According to Rousseau, there are ‘two sorts of inequality': one is ‘natural or physical'; the other is between social groups. In order to understand an historical specificity of the concept of race, we will study how the second type of inequality was reduced to the first. In other words, we are going to see how what were considered social inequalities started to be seen as natural inequalities. The concept of race is very complex. Most of the time, in today's world, it describes populations or groups of people distinguished by different sets of characteristics, and beliefs about common ancestry. These human racial characteristics are most widely based on visible traits like skin color or facial features, and self-identification. Whereas racism was first a belief in the inferiority of the lower orders at home, it became a belief in the inferiority of non-European peoples. We will see how racism evolved progressively, ceasing to be an elite ideology and becoming part of popular culture, establishing itself as a mass ideology and transforming the concept of race into an issue of colour dividing the world. In this paper, in order to explain the historical specificity and contemporary relevance of the concept of race, we will explain the making of a discourse of race from the eighteenth century to the age of democracy, having eventually a look at the contradictions of equality that emerged in modern society.
[...] In a conclusion, the historical specificity of the concept of race is due to the fact that first founded on social divisions, it was progressively reduced to physical differences. Moving away from the Universalist Enlightenment vision of mankind, the reintroduction of distinctions in society to maintain authority and to prevent from social change, the elites progressively reforged the idea of race and started soon to regard non-white races just as they had regarded their own labouring classes and considered them inferior. [...]
[...] By the end of the nineteenth century nationalism and racial thinking had ceased to be an elite ideology and became part of popular culture, transforming the concept of race into an issue of colour. The ‘colour line' now divided the world. The meaning of race has been transformed. Whereas in the past belief in the inferiority of non-European peoples was an extension of the already-existing belief in the inferiority of the lower orders at home, now it became a central part of racial discourse. [...]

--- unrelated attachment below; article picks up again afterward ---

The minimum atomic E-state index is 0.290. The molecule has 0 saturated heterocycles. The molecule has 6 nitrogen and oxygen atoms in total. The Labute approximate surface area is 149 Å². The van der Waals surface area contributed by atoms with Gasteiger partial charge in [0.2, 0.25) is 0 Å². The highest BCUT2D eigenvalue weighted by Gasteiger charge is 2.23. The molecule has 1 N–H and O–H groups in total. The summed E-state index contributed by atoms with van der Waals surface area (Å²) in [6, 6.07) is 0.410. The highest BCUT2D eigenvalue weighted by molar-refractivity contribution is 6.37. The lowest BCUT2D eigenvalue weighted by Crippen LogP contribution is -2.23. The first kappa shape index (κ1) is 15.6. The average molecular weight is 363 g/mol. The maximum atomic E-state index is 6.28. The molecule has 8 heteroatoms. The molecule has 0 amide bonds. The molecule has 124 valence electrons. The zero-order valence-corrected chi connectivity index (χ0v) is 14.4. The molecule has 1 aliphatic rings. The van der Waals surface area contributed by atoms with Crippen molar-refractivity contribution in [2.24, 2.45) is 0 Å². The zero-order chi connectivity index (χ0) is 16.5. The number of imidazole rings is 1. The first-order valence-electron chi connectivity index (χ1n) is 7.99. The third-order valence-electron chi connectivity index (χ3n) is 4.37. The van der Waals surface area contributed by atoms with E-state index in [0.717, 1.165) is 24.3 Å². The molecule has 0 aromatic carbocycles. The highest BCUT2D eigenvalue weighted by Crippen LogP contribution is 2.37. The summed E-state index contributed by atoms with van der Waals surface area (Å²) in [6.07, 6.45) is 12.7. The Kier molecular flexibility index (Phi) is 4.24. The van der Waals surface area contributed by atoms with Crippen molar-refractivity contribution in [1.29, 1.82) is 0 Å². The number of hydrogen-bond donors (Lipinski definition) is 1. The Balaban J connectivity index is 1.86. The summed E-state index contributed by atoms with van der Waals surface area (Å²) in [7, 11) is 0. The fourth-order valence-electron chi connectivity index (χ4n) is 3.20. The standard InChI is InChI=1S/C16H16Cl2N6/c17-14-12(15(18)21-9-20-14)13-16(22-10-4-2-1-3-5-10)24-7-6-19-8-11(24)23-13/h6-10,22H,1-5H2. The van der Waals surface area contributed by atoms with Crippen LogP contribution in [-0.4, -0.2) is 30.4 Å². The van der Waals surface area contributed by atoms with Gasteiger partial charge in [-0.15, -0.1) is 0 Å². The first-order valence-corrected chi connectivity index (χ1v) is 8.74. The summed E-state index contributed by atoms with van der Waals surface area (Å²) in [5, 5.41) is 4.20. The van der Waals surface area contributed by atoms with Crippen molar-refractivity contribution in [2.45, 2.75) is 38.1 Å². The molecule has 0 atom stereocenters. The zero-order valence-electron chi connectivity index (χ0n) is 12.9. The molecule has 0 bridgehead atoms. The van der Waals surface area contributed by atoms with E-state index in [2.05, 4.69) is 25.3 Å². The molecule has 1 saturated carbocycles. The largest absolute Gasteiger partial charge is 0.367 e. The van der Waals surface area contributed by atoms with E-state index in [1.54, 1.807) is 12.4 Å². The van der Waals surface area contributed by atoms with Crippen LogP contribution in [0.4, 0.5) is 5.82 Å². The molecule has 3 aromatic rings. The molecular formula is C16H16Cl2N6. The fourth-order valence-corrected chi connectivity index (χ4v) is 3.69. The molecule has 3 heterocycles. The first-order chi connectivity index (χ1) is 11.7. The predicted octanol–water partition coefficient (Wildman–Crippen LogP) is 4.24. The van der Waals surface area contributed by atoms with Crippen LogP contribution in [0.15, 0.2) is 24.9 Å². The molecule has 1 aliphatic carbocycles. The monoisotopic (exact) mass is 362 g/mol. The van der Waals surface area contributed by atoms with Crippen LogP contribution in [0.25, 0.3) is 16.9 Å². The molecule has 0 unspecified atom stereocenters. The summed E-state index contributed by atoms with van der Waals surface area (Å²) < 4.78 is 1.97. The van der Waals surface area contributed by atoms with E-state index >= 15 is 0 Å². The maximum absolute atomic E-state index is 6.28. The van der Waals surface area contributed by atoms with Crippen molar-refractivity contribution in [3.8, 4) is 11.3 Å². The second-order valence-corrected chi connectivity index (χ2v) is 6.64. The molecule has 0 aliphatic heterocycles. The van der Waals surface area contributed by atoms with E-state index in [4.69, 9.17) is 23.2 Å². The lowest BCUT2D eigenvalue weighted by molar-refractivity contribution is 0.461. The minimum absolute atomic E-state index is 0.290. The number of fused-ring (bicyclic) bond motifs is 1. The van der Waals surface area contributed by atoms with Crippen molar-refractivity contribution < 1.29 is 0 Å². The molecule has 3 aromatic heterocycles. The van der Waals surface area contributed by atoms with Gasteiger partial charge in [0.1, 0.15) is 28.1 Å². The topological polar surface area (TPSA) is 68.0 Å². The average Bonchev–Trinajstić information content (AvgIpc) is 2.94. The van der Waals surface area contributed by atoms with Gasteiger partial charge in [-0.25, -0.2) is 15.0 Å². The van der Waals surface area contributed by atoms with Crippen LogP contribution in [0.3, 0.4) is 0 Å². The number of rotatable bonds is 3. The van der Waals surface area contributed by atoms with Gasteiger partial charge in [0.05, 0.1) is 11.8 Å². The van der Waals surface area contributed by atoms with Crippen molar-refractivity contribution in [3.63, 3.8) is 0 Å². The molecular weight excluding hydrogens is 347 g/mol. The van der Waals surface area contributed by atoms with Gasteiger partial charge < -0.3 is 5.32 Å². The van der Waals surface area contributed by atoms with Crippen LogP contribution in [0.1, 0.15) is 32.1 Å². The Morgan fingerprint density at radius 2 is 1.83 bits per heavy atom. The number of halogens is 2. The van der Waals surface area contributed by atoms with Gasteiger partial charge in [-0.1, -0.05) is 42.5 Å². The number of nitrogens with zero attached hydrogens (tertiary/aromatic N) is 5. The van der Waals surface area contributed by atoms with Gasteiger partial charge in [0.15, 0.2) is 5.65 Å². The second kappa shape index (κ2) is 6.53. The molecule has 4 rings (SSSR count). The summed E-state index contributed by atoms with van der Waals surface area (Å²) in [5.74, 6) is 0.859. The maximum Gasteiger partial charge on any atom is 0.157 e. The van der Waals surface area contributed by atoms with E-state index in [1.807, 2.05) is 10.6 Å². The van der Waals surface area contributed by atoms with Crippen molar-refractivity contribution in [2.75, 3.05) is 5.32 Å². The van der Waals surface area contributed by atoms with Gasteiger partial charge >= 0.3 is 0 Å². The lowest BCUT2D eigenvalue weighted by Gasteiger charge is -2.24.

[...] To do so, they wanted to resurrect the historical roots and evolution of different peoples. They argued for the necessity of permanent distinctions in society and for the return of some form of aristocratic elite, which could provide this social cohesion and order that was needed to thwart social change. Doing so, the Romantics reforged the old idea of race. Supporting for political democracy and individual rights, the Victorian age was predominantly liberal and forward-looking. People then trusted the law of progress, a positive spirit was created by industrial progress. [...]
[...] It was against this background that the discourse of race evolved, breaking down the Enlightenment optimism and illustrating the changing relationship between humanity, society, and nature. The vision of society trapped by natural regression and inevitable progress helped shape a racial outlook on the world. The notion of race expressed both the idea of superiority given by advance and progress and the sense of pessimism given by inescapable regression. At this time, progress appeared no more as a human product but simply as a working out of the laws of nature. [...]
[...] Today, the concept of race is linked to the idea of In the Victorian positivist notion of race, the conception was very different. The notion of race was based on social distinctions, not on color differences. Indeed, until the middle of the nineteenth century, Black people were treated according to their social status rather than the colour of their skin. The sense of racial superiority that European elite classes felt over non European society cannot be understood without knowing the sense of the inferiority imposed upon the masses at home. [...]
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